So the District and the teachers appear to have settled on a "voluntary" arrangement for teachers instead of a widespread adoption of performance pay. Consider that principals are not unionized and their pay system did not have to be collectively bargained, whereas the teachers are and it does. If there is a five year contract with only minimal movement to performance pay for teachers then it appears the union, not surprisingly, won on this issue.

$40 Million to Learn What Makes an Effective Teacher

Pittsburgh has received $40 million from the Gates Foundation to figure out how to define and promote effective teaching. That is more money than many school districts spend in a year-true, not nearly as much as the outrageously expensive Pittsburgh school district that should already know what makes an effective teacher.

After unimaginable amounts of money spent by governments, philanthropic organizations, schools of education and private research over the past century or more, one would have thought we would know what makes a teacher effective. Granted, technology changes, curriculum content changes, etc., mean teachers might need to adapt pedagogically and to reflect technology. However, the basic thrust of imparting knowledge, encouraging interest, inspiring students and rewarding achievement seem to be timeless.

Indeed, it is entirely possible that the concept of "effective teacher" has been studied to death. Some teachers are more effective than other for a variety of reasons. Love of the subject, love of the profession and burning desire to make a difference in children’s lives and futures. It is doubtful that after $40 million of expenditures Pittsburgh will be able to define precisely what makes an effective teacher. They will conclude there are a number of factors that appear in different levels among effective teachers.

One thing we know for sure. Teachers whose primary interest is union membership and ever bigger paychecks and benefits will probably not be the ones who will do the most to help with the $40 million effort to define effective teaching.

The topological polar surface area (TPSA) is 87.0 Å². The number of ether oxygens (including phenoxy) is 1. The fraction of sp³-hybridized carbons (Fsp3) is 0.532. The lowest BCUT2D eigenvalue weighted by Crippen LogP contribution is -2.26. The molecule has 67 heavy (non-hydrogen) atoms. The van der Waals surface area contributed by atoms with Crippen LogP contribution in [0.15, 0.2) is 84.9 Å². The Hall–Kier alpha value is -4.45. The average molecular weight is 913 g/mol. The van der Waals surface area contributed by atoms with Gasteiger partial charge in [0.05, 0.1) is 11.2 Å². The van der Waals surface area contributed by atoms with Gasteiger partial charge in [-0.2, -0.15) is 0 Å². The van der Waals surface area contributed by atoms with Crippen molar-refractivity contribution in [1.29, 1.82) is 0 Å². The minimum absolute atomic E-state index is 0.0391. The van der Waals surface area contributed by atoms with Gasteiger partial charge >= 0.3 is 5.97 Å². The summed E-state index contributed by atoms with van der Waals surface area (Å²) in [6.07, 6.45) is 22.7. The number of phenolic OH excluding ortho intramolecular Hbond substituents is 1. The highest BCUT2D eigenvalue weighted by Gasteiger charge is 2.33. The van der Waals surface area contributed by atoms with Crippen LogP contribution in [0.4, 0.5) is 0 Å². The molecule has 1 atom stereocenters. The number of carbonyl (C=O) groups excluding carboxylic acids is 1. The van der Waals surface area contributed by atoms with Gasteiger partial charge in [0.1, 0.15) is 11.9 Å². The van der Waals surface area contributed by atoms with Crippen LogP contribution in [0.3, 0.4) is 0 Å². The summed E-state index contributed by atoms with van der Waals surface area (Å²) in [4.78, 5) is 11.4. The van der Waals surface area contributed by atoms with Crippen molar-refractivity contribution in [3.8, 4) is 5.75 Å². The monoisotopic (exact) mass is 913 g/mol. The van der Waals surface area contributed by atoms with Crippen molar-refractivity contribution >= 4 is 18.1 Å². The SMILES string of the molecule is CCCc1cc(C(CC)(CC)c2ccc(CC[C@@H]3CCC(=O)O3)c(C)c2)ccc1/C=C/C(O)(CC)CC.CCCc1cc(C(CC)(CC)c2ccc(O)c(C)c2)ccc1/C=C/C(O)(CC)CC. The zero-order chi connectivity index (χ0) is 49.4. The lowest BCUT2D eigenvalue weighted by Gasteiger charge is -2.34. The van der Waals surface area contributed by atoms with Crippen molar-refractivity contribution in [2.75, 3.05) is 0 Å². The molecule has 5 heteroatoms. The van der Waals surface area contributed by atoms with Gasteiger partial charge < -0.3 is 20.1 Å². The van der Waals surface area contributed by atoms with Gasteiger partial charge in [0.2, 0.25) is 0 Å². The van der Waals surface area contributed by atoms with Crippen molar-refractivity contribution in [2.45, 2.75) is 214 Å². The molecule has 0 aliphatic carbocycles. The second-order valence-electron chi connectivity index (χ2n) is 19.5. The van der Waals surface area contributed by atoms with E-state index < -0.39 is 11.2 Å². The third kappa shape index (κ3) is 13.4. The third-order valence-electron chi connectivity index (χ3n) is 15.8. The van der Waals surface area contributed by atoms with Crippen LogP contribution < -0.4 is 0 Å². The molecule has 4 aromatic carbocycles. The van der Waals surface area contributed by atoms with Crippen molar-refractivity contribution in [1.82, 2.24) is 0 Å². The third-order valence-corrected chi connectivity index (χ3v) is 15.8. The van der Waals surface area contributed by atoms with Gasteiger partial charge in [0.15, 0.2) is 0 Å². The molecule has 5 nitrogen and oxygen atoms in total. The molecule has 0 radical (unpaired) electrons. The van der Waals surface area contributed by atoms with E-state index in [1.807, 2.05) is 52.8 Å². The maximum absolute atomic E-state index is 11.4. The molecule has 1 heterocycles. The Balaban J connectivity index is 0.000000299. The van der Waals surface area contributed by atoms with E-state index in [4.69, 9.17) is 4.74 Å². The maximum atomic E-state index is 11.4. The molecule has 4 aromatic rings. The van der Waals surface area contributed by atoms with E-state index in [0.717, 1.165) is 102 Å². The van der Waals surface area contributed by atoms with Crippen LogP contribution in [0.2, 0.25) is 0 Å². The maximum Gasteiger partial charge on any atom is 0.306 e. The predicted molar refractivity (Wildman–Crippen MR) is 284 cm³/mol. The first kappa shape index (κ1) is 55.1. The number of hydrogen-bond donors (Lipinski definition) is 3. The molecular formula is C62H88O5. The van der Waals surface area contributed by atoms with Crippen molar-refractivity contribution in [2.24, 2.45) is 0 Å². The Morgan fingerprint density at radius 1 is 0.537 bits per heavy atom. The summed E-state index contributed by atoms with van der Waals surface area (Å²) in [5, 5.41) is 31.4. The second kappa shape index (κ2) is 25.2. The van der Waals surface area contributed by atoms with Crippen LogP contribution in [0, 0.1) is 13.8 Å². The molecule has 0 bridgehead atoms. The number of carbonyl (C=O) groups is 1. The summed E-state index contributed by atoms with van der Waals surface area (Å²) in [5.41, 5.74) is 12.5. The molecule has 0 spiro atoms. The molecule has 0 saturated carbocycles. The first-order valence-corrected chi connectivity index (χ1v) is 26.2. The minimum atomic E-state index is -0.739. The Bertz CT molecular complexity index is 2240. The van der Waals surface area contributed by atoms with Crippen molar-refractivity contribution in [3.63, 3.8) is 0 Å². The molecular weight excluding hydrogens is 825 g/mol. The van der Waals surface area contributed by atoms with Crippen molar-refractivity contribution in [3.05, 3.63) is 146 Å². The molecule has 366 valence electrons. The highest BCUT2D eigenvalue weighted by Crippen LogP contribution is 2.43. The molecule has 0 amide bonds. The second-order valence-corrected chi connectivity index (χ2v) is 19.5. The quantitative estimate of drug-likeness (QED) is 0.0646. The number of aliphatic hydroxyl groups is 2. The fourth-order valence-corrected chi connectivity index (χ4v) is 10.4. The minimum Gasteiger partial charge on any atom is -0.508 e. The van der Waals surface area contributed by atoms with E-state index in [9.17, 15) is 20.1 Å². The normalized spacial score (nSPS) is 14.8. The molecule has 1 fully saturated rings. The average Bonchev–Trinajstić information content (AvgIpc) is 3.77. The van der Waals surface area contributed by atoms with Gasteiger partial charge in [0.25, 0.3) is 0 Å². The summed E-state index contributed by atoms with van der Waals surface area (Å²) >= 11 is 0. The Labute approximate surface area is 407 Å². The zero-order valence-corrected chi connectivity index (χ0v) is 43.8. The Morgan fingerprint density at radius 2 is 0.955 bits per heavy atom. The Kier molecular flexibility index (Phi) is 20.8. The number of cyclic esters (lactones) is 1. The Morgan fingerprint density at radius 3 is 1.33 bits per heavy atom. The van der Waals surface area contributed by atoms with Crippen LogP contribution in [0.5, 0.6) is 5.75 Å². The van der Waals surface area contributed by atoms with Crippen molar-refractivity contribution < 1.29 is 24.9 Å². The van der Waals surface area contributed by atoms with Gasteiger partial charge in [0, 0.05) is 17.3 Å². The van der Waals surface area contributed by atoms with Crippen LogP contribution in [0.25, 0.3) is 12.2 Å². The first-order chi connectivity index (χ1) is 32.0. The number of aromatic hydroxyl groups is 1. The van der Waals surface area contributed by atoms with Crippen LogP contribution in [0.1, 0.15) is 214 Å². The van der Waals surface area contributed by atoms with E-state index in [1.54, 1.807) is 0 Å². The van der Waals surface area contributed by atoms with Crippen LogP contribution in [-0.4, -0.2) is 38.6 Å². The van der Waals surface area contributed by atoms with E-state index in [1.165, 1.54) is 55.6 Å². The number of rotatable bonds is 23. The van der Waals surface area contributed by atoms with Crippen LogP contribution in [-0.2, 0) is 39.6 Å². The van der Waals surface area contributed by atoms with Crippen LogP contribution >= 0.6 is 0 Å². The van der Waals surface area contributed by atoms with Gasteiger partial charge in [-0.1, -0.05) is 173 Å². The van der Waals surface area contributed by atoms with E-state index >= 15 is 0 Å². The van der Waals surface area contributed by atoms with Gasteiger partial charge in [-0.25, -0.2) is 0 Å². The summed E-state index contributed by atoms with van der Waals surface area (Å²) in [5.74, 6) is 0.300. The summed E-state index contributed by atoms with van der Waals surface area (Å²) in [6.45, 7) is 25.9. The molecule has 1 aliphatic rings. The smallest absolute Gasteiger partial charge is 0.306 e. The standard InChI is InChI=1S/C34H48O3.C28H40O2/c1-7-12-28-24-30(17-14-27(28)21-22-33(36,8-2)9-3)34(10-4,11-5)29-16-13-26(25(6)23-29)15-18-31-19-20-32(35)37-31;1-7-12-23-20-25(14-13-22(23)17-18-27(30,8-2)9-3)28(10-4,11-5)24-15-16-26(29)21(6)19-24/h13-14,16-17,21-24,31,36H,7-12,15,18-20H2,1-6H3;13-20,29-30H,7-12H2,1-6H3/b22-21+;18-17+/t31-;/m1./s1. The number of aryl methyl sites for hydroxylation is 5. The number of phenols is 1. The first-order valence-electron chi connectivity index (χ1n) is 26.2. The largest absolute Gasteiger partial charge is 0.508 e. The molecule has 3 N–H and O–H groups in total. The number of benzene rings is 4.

Bulletin: Teacher Union Head Agrees to Performance Pay

In a stunning bit of news, it is reported that John Tarka, head of the Pittsburgh Federation of Teachers, agreed in principle to the concept of performance pay for teachers in order to help the school district secure a $40 million grant from the Gates Foundation.

Anyone familiar with the long and strident objection by teacher unions to merit or performance pay has to be surprised by this apparent breakthrough. But before we regard this step as an indication of the softening of teacher union resistance to an idea that should have been the norm for decades, bear in mind that the teachers in the union still have to approve the "performance pay" plan. And, as is commonly said in these situations, the proof is in the pudding. Will teachers in fact approve a meaningful performance based pay system?

More likely they will approve a system that provides equal bonuses for all teachers or some equivalent measure of performance that does not differentiate actual performances. Further, even if a meaningful system is put in place, the likelihood of its being implemented as designed is remote.

The question is, "Will the grantor accept such a turn of events and continue to remit annual installments of the six and half year grant?" A true test of their own philosophy will be on the line.